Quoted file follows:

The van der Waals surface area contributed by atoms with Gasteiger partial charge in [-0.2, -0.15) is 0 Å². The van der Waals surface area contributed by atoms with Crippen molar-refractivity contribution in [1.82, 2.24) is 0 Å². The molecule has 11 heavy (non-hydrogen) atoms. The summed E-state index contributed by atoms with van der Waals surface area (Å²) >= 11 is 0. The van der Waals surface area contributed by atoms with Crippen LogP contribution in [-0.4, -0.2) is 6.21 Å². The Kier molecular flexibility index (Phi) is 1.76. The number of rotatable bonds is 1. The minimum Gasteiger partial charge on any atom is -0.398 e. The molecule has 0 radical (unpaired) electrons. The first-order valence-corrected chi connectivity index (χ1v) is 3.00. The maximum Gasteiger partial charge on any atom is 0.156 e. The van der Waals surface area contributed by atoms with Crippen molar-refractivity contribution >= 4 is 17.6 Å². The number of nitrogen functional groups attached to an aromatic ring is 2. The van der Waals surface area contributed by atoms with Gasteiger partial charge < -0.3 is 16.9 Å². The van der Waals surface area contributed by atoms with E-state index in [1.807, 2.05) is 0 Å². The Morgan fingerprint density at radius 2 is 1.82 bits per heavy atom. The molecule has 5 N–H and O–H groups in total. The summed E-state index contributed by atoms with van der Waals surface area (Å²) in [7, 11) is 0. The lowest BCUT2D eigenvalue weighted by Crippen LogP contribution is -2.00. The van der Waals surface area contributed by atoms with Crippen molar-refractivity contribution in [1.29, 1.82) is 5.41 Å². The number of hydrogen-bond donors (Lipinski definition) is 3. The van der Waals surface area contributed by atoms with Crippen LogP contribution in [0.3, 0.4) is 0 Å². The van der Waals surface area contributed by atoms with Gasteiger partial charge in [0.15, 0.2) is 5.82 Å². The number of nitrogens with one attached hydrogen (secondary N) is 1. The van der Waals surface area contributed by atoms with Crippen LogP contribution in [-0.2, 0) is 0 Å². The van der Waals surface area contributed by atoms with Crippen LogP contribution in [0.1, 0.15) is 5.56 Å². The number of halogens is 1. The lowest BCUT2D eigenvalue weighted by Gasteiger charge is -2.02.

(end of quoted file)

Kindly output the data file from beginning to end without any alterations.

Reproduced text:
The van der Waals surface area contributed by atoms with Gasteiger partial charge in [-0.2, -0.15) is 0 Å². The van der Waals surface area contributed by atoms with Crippen molar-refractivity contribution in [1.82, 2.24) is 0 Å². The molecule has 11 heavy (non-hydrogen) atoms. The summed E-state index contributed by atoms with van der Waals surface area (Å²) >= 11 is 0. The van der Waals surface area contributed by atoms with Crippen LogP contribution in [-0.4, -0.2) is 6.21 Å². The Kier molecular flexibility index (Phi) is 1.76. The number of rotatable bonds is 1. The minimum Gasteiger partial charge on any atom is -0.398 e. The molecule has 0 radical (unpaired) electrons. The first-order valence-corrected chi connectivity index (χ1v) is 3.00. The maximum Gasteiger partial charge on any atom is 0.156 e. The van der Waals surface area contributed by atoms with Crippen molar-refractivity contribution >= 4 is 17.6 Å². The number of nitrogen functional groups attached to an aromatic ring is 2. The van der Waals surface area contributed by atoms with Gasteiger partial charge < -0.3 is 16.9 Å². The van der Waals surface area contributed by atoms with E-state index in [1.807, 2.05) is 0 Å². The Morgan fingerprint density at radius 2 is 1.82 bits per heavy atom. The molecule has 5 N–H and O–H groups in total. The summed E-state index contributed by atoms with van der Waals surface area (Å²) in [7, 11) is 0. The lowest BCUT2D eigenvalue weighted by Crippen LogP contribution is -2.00. The van der Waals surface area contributed by atoms with Crippen molar-refractivity contribution in [1.29, 1.82) is 5.41 Å². The number of hydrogen-bond donors (Lipinski definition) is 3. The van der Waals surface area contributed by atoms with Crippen LogP contribution in [0.3, 0.4) is 0 Å². The van der Waals surface area contributed by atoms with Gasteiger partial charge in [0.15, 0.2) is 5.82 Å². The number of nitrogens with one attached hydrogen (secondary N) is 1. The van der Waals surface area contributed by atoms with Crippen LogP contribution in [-0.2, 0) is 0 Å². The van der Waals surface area contributed by atoms with Crippen LogP contribution in [0.1, 0.15) is 5.56 Å². The number of halogens is 1. The lowest BCUT2D eigenvalue weighted by Gasteiger charge is -2.02.